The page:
Will life insurance payout for coronavirus pandemic?

Does life insurance cover COVID-19?

With over 214,890 confirmed cases of coronavirus across the globe and nearly 9,000 deaths that have resulted from the pandemic, people are thinking about life insurance more and more. However, a top question on many consumers’ minds is whether their current policy will cover them or if they should ditch the old one for something new.

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Here is what you need to know about life insurance during a global pandemic.

Does life insurance cover pandemics?

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“Policies cover and adapt even in a pandemic. So the good news is you're covered, there's no exclusion. If you have a traditional life insurance policy, you're fine,” Erin Ardleigh, the brokerage founder of Dynama Insurance told FOX Business. “The only exception would be sometimes people have what's called accidental death and power fees. So, it's always important to just understand what you have.”

“When in doubt, you can always take a look at your policy or have someone who you trust to read it for you if it's really overwhelming or you have any kind of exception or unusual clause in the policy itself,” Ardleigh offers as a piece of advice for consumers who are unsure about their current life insurance policy.

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She also noted that during a pandemic such as what is currently being seen with COVID-19, consumers who are in good health can opt for a virtual application, which is provided by most insurance companies. With a virtual application, filing paperwork can be done from the comforts of home whether it be online, over the phone or through fax.

“There is a virtual application for licensure and very few people realize this. People who need a million-dollar policy or less can apply virtually. They just need to fill out paperwork,” Ardleigh said.

This option is helpful in pandemic situations where people aren’t willing to leave their houses for insurance-related medical testing and doctors have limited resources due to the influx of sick patients, according to Ardleigh.

Who is looking for life insurance now?

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When it comes down to who is reaching out more about life insurance amid the coronavirus pandemic, Dynama Insurance is receiving calls from “a lot of people in their 20s, 30s, 40s and 50s.” Of those who call, Ardleigh said many are parents with children, individuals who relied on coverage through work and people who have gone through recent life events like purchasing a house.

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“It's really important to review your insurance and see what you have that's going to be really important going forward,” Ardleigh said. “Just like you review your assessments, don't just take the insurance policy and cross your fingers, see how it's doing.”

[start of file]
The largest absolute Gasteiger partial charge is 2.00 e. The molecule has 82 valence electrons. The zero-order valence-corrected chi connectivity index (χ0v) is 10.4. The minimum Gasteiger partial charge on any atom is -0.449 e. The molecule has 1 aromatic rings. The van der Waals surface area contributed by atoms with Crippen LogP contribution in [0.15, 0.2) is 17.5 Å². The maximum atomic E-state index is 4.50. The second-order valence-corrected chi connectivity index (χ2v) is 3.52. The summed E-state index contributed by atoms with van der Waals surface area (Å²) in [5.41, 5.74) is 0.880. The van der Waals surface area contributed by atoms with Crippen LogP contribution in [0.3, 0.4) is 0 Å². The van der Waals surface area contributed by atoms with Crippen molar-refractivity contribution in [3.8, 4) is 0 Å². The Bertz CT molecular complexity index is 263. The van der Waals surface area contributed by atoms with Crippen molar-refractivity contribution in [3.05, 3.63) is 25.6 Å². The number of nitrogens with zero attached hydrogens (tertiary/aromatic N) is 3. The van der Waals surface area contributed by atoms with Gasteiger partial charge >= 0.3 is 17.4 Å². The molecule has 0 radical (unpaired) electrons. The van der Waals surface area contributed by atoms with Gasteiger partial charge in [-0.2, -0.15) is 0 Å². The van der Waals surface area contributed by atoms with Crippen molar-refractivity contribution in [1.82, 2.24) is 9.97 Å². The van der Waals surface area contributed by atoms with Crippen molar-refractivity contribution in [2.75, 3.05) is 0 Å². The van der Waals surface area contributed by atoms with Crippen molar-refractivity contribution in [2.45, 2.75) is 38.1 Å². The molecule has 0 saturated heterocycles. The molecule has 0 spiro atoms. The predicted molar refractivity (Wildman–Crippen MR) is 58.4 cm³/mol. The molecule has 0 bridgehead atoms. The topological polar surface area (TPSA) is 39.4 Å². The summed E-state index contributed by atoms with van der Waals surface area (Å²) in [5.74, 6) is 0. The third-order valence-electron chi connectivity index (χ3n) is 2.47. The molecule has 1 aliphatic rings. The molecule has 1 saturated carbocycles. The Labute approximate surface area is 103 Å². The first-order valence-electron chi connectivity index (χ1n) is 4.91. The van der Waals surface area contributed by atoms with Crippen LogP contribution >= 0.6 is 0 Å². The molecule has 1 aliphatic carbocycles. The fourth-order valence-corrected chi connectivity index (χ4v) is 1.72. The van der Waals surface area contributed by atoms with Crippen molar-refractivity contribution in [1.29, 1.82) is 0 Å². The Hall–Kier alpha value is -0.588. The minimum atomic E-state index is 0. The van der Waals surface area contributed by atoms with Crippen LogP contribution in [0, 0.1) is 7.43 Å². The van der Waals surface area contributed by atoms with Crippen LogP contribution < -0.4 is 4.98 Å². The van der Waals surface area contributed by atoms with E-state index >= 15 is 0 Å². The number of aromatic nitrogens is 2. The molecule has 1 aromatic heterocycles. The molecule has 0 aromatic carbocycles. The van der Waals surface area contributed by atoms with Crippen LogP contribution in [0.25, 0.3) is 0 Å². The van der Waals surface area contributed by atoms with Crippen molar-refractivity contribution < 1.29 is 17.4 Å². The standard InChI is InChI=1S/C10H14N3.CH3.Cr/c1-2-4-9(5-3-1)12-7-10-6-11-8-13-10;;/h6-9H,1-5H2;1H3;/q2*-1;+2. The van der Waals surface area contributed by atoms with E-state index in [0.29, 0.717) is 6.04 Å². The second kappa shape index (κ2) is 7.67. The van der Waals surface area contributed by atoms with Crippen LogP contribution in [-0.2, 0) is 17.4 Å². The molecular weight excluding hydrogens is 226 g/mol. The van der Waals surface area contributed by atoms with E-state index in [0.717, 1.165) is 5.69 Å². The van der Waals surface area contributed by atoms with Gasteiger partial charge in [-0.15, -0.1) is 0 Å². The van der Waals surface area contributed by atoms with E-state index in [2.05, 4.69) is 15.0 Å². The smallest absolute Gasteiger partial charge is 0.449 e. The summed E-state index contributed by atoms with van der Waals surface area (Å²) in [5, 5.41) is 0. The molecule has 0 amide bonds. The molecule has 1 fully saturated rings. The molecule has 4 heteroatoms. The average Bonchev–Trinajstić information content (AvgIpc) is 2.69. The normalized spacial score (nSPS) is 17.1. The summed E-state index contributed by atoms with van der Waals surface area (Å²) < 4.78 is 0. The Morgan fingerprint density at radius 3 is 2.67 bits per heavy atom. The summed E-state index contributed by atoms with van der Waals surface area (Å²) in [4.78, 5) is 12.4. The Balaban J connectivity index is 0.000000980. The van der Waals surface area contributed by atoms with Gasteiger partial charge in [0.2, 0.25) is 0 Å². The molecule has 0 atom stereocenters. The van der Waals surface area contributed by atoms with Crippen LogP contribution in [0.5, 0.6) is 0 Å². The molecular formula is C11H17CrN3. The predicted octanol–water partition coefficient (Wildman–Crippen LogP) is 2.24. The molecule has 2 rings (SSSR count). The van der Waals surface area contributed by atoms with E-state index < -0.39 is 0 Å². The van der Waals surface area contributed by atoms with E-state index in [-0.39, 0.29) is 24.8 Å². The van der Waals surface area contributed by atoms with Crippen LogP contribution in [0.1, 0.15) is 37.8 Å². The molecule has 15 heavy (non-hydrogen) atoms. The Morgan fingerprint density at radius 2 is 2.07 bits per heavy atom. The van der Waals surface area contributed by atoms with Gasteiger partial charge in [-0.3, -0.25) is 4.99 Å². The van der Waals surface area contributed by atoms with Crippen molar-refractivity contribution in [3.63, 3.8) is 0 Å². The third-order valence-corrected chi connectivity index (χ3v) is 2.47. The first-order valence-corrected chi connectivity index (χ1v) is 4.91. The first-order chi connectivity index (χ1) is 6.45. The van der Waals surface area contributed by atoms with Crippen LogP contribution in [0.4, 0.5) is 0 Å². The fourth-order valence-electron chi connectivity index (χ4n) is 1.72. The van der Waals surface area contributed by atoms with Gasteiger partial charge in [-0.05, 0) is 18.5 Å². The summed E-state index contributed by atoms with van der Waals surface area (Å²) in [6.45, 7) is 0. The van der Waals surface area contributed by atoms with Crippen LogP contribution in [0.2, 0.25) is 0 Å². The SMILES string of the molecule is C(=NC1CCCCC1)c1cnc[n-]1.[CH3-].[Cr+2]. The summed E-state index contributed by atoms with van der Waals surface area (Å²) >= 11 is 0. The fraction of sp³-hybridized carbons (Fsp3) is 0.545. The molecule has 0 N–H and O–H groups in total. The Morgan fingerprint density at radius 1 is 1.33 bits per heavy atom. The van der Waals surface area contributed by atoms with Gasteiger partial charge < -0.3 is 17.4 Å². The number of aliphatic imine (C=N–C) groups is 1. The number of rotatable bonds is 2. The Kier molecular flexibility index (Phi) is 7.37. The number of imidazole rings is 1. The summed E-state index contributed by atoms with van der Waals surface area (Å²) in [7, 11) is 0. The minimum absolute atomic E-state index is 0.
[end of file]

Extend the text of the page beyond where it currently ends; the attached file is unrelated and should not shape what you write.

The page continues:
For example, some people with whole life policies may have planned on offsetting premiums, which means that the dividend that comes in is big enough to pay the premium for them. That could all change if the coronavirus pandemic worsens.

“I definitely would say it's a time to be very vigilant about what you have when your next annual premium comes up,” Ardleigh added.

What about long-term care or disability insurance?

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Ardleigh noted that some clients have called in to ask if they should get long-term care or disability insurance in case they’re at risk of contracting the virus.

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“It's really important to actually need your policy, understand how you trigger benefits, how you qualify,” she said. “Both of these policies often have a waiting period where you have to wait about a time. It could be 60 days, it could be 90 days before you can use the policy.”

Most people who get sick from coronavirus should ideally get better before the 60- or 90-day mark, which may defeat the purpose of getting these types of insurance in the first place.

And with disability insurance, in particular, you have to prove a loss of income related to an illness or injury, which is typically around 20 percent according to Ardleigh. The process could take up to six months.

“Your policy might be different from your spouse's or your personal policy and insurance is also governed and regulated state by state here in New York might be different than what your sister in Atlanta,” Ardleigh pointed out as well.

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To get a new insurance policy, Ardleigh says consumers can look for comparative resources online or call a provider directly. However, she believes most will have the best luck with an independent brokerage for a detailed breakdown of benefits.